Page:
Tag Archives: injury

Battling the Broken Body Blues

Staying Focused During Injury

Well, lets face it – Injuries suck.

As an armchair athlete or a competitive, dedicated and somewhat obsessed athlete as myself – it is torturous.  All you want to do is ignore the pain and play. Hop in a time machine and avoid the injury all together, or jump forward past the ridiculously, painfully slow rehab to a full functionality you and  – PLAY. All options of which are completely unrealistic – especially ignoring the pain ; )

Many would say we are juvenile  and completely obsessed with play. But the fact of the matter is without the physical outlet, we would be completely “untamed”. If you can relate to this, and are currently suffering an injury holding you back from your sport – then perhaps my words might be of help on your track to recovery, or at least make you chuckle.

No matter what the injury is, an incident, an accident or good old fashion wear and tear – the result is the same.  You are unable to play the game you love until you rehab your limb and life back to some semblance of its former self.

I can only speak for myself, but I have a sneaking suspicion that many of you will be able to relate to my point of view.

For me, throughout the process of rehab – time has not only slowed to a drunken snails pace, but at the same time gone into warp speed. My knee seems to be making the smallest most minuscule improvements on a weekly/monthly basis (and at times feels as if it is going backward), while at the same time the Squash season is running toward me like Usain Bolt.  This juxtaposition is grossly unfair and at times makes one feel like giving up all together. Yes, I am talking about the anger and gloominess that are part and parcel of injury. This is what most of us have to battle – and this is how I am battling the “body broken blues”.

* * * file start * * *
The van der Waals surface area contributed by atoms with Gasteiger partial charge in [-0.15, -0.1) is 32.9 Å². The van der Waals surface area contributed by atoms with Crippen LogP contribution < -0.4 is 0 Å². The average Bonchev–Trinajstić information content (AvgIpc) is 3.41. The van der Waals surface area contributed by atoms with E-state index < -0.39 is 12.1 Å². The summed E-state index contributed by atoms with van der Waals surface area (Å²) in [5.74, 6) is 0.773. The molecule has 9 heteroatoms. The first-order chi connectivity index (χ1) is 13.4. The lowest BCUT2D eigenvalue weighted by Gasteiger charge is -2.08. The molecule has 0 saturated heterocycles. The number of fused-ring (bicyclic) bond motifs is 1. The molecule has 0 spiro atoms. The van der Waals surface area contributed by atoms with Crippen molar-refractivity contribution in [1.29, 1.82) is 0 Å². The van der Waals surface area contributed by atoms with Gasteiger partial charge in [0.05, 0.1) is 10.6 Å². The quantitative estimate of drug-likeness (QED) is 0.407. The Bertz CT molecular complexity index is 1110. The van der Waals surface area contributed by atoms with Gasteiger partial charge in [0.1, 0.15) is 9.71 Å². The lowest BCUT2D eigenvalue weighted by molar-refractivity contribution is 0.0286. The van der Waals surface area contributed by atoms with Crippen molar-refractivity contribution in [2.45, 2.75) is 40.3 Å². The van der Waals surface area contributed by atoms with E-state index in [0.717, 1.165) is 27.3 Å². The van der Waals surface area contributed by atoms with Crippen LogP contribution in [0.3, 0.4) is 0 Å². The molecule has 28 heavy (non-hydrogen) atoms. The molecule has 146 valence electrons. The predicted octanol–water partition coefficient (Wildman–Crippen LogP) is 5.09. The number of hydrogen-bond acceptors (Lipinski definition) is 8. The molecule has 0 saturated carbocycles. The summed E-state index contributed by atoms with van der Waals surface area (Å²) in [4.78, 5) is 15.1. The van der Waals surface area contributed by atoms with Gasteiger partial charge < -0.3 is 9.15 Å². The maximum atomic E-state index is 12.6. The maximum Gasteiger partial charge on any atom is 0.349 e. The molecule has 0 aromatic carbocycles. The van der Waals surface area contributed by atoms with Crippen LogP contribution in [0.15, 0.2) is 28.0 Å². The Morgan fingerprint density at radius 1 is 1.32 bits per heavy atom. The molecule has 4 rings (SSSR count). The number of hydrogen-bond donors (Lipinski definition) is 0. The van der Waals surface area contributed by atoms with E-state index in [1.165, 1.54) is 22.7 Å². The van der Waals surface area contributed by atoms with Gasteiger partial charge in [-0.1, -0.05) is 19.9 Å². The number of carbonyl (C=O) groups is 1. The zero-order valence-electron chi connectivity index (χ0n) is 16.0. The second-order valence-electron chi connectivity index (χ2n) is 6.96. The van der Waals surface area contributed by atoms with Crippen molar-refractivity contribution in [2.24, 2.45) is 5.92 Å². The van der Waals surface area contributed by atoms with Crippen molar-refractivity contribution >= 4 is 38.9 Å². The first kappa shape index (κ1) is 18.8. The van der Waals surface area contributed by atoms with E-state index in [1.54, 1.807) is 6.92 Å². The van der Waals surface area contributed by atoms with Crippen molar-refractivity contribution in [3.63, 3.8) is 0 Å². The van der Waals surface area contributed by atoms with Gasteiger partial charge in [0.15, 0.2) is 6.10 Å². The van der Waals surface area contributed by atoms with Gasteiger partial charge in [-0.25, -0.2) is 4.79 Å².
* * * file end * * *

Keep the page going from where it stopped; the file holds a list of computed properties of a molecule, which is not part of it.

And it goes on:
Staying Active

Ridiculous I know. If I could be active I would be playing squash. At any point I would much rather be playing squash than on cardio equipment. That said, my knee simply will not allow for certain movements – and those certain movements are all required for squash. My staying active saviour has been Spin Classes. Not only is it a phenomenal workout (which helps burn the built up energy), but it is also a brilliant cross training tool for squash. Working the legs at intervals helps build the endurance and speed required for intense squash rallies. When the knee is ready to take on squash movement – at least I won’t be too far behind in fitness.

Staying on Top of Rehab Exercises

Let’s face it, these exercises are not fun. There isn’t a point system, there isn’t an opponent to conquer. To me I have had to look at this as a personal challenge to get myself back into action and feeling as strong, stable and secure as possible – as quickly as possible. Someone tells me it will take a month – I work my butt off to make it happen in 3 weeks. Yes, I have a competitive nature and I try as much as possible to use it for good not evil ; )

I have to remind myself (quite often) that as boring and as silly as these rehab exercises may seem – they are actually accomplishing something, stick to it!

Staying Focused

Have a goal in mind. Not just getting better – but an actual deadline goal.